There are several different types of birth control pills. Some of them use a combination of the hormones progestin and estrogen, while others contain progestin only. Some birth control pills can be used after intercourse as emergency conception, or “morning after” pills, as well as before intercourse occurs to prevent pregnancy. Some contain a reduced dose of hormones.
Combination of Progestin and Estrogen in Birth Control Pills
Birth control pills which contain both progestin and estrogen in combination are usually sold in kits containing a month’s supply of 28 pills, 21 of them active with the hormones, and 7 of them placebos or “reminder pills.” Or these seven pills can contain a lower dose of the hormones. Some birth control pills contain progestin only. These can be taken all 28 days of the cycle. Reminder pills are not necessary. Different kinds of pills can contain different forms of estrogen and progestin, as well as different amounts. Even within a 28-day supply of one particular brand, pills with different amounts and proportions of the two hormones could be assigned to different days. One brand is used on a 24-4 basis rather than the usual 21-7. To work properly, each dose should be taken at the same time every day whether intercourse is anticipated or not. If a dose is skipped and intercourse occurs, it may be necessary to take emergency contraception after the intercourse.
Emergency Conception Pills
Also known as “morning after” pills, these help reduce the likelihood of pregnancy when taken within 5 days after intercourse occurs, as opposed to the other birth control pills which are taken before intercourse to prevent pregnancy. The sooner after intercourse the emergency conception is taken, the more effective it is in preventing pregnancy. These pills are most effective when taken during the first 72 hours after intercourse. Many regular birth control pills can also be used in the same way as emergency conception. If used in this way, they are taken in two increased doses, one hour apart. The exact number of the active hormonal pill depends on the instructions for each particular pill, but the most common number of pills used in each of the two doses is five pills at the same time. Emergency conception is not as effective as preventive birth control, but could be necessary after unprotected sex when the woman was not prepared for the intercourse with adequate birth control measures in place.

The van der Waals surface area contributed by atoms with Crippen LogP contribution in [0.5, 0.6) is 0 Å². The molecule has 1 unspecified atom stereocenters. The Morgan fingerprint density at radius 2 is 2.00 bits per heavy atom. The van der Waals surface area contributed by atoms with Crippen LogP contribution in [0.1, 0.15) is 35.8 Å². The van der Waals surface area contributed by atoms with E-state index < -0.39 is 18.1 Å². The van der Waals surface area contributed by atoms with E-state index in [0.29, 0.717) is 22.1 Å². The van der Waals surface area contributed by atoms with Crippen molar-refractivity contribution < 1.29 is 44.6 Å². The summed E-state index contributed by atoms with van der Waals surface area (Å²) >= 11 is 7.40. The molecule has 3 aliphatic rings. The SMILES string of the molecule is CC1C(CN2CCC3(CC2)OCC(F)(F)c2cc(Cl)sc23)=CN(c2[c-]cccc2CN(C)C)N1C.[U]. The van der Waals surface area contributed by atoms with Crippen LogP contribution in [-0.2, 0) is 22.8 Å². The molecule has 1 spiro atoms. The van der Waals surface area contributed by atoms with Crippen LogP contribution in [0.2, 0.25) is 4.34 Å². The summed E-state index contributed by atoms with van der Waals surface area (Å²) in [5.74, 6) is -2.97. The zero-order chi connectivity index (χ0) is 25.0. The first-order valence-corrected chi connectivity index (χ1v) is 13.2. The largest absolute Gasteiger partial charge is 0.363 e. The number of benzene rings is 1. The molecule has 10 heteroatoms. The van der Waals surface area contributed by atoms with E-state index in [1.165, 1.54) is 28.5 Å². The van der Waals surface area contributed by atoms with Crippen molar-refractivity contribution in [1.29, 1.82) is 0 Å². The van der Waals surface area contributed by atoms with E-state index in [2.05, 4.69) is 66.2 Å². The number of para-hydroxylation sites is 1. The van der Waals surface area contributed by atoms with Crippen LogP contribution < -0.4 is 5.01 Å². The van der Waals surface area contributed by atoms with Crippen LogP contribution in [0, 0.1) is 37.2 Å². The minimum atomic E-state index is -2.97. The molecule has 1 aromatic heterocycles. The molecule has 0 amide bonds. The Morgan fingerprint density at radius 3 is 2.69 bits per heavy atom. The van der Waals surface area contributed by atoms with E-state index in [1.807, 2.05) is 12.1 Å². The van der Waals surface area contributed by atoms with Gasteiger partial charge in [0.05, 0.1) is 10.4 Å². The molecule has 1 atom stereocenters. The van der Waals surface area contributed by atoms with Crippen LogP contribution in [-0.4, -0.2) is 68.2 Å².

Low Dose Birth Control Pills
Low dose birth control pills have less than the usual amount of progestin and/or estrogen to make them safer from serious side effects in older women who are already having hormonal imbalances due to menopause.
“Birth Control Methods – Birth Control Options.” Planned Parenthood. N.p., n.d. Web. 25 Aug. 2010. http://www.plannedparenthood.org/health-topics/birth-control-4211.htm.
“Birth Control Options — familydoctor.org.” Health information for the whole family — familydoctor.org. N.p., n.d. Web. 25 Aug. 2010. http://familydoctor.org/online/famdocen/home/women/contraceptive/016.html.